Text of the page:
First, there is absolutely no problem with 99.9 percent of tennis. Everyone is having a good time in recreational tennis. All the new products make playing tennis easier, and even the 90-year-old players can hit the ball with pretty good pace. They have much more fun than they did with the wood racket where, when they hit the ball off-center, it would dribble near their feet. And no one has even suggested the game is [getting] too fast for the women on any surface. Maybe in five years it will be, but right now it’s great. The same goes for all the juniors. For all these groups, there’s no power crisis. We just have a tiny group of 300 or 400 men professionals who hit the ball too hard. And even with the men, there’s no problem at the French [Open]. That is the best tennis of all. The solution is very easy. You change the surface. At the U.S. Open it is really easy to slow down the surface. You talk to the people who put the surface in, and you find out there’s never been any discussion about how fast the surface should be. The people in charge are very nice. But David Meehan, the technical guy at the U.S. Tennis Center, shouldn’t be in charge of that. That ought to be a policy decision of the U.S. Open Committee, where the Chairman of the Board of the USTA, after speaking with the board and the research people, comes out with a conclusion about what’s best for the game. That’s never been done. It would be easy to improve the product at Wimbledon, too. With all the wear and tear, they could make the grass a little bit longer and thicker around the baseline. They could start tinkering with the balls, too, like changing the pressure and adding more felt. It’s interesting that if you talk to four scientists, they’ll disagree on whether you add pressure, add weight or do the opposite to slow the ball down. Even the experts don’t know.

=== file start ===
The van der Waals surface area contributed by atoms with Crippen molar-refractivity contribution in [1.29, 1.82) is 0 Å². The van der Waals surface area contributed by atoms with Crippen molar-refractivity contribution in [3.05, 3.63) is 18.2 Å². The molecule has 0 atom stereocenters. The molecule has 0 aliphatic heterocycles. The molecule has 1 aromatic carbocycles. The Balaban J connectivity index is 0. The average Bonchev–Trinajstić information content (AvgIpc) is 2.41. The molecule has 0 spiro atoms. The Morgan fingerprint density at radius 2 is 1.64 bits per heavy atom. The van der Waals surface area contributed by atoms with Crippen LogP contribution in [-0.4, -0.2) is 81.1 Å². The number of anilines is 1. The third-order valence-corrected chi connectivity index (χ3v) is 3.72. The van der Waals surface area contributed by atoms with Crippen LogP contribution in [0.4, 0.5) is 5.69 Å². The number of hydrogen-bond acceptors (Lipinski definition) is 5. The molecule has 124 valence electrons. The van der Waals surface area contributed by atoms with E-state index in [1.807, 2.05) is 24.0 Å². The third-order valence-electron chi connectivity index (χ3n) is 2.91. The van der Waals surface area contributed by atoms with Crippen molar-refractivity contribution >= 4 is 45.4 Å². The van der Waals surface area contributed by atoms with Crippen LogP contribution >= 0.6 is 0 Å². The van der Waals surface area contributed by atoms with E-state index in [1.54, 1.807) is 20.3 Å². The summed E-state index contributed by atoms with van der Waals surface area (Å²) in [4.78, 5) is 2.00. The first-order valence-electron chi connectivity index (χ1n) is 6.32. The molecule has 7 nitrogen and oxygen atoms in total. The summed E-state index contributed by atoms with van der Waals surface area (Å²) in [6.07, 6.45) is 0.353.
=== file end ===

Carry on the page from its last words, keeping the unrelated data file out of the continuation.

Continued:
You’ve directed the Kremlin Cup for nine years and have become something of an expert on the way Russia works or doesn’t work. Lately the economic plight has become so severe that I read the Kremlin Cup couldn’t afford to bring its tennis courts into Russia. Would you please give us an update on that crisis and talk about the connection between the health and wealth of a nation and the state of tennis in that nation.